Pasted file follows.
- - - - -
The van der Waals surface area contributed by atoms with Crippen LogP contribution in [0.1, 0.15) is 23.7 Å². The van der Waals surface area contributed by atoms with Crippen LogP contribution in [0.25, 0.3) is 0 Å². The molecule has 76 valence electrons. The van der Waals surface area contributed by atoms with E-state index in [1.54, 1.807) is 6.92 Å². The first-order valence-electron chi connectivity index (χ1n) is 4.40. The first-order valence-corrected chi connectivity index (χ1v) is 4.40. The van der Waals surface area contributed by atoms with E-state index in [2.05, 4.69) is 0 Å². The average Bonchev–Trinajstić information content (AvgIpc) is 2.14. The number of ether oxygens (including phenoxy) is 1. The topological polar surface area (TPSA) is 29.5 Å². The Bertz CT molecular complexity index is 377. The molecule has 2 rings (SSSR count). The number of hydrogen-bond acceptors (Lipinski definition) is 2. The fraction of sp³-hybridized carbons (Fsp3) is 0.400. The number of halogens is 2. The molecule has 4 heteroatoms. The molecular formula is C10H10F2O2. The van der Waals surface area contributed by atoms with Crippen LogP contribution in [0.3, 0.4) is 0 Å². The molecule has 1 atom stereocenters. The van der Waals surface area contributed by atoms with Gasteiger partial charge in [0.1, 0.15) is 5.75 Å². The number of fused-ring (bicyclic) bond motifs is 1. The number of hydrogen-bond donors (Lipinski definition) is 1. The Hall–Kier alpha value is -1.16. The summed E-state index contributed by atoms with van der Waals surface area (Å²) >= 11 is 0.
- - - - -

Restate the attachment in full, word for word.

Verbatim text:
The van der Waals surface area contributed by atoms with Crippen LogP contribution in [0.1, 0.15) is 23.7 Å². The van der Waals surface area contributed by atoms with Crippen LogP contribution in [0.25, 0.3) is 0 Å². The molecule has 76 valence electrons. The van der Waals surface area contributed by atoms with E-state index in [1.54, 1.807) is 6.92 Å². The first-order valence-electron chi connectivity index (χ1n) is 4.40. The first-order valence-corrected chi connectivity index (χ1v) is 4.40. The van der Waals surface area contributed by atoms with E-state index in [2.05, 4.69) is 0 Å². The average Bonchev–Trinajstić information content (AvgIpc) is 2.14. The number of ether oxygens (including phenoxy) is 1. The topological polar surface area (TPSA) is 29.5 Å². The Bertz CT molecular complexity index is 377. The molecule has 2 rings (SSSR count). The number of hydrogen-bond acceptors (Lipinski definition) is 2. The fraction of sp³-hybridized carbons (Fsp3) is 0.400. The number of halogens is 2. The molecule has 4 heteroatoms. The molecular formula is C10H10F2O2. The van der Waals surface area contributed by atoms with Crippen LogP contribution in [0.3, 0.4) is 0 Å². The molecule has 1 atom stereocenters. The van der Waals surface area contributed by atoms with Gasteiger partial charge in [0.1, 0.15) is 5.75 Å². The number of fused-ring (bicyclic) bond motifs is 1. The number of hydrogen-bond donors (Lipinski definition) is 1. The Hall–Kier alpha value is -1.16. The summed E-state index contributed by atoms with van der Waals surface area (Å²) >= 11 is 0.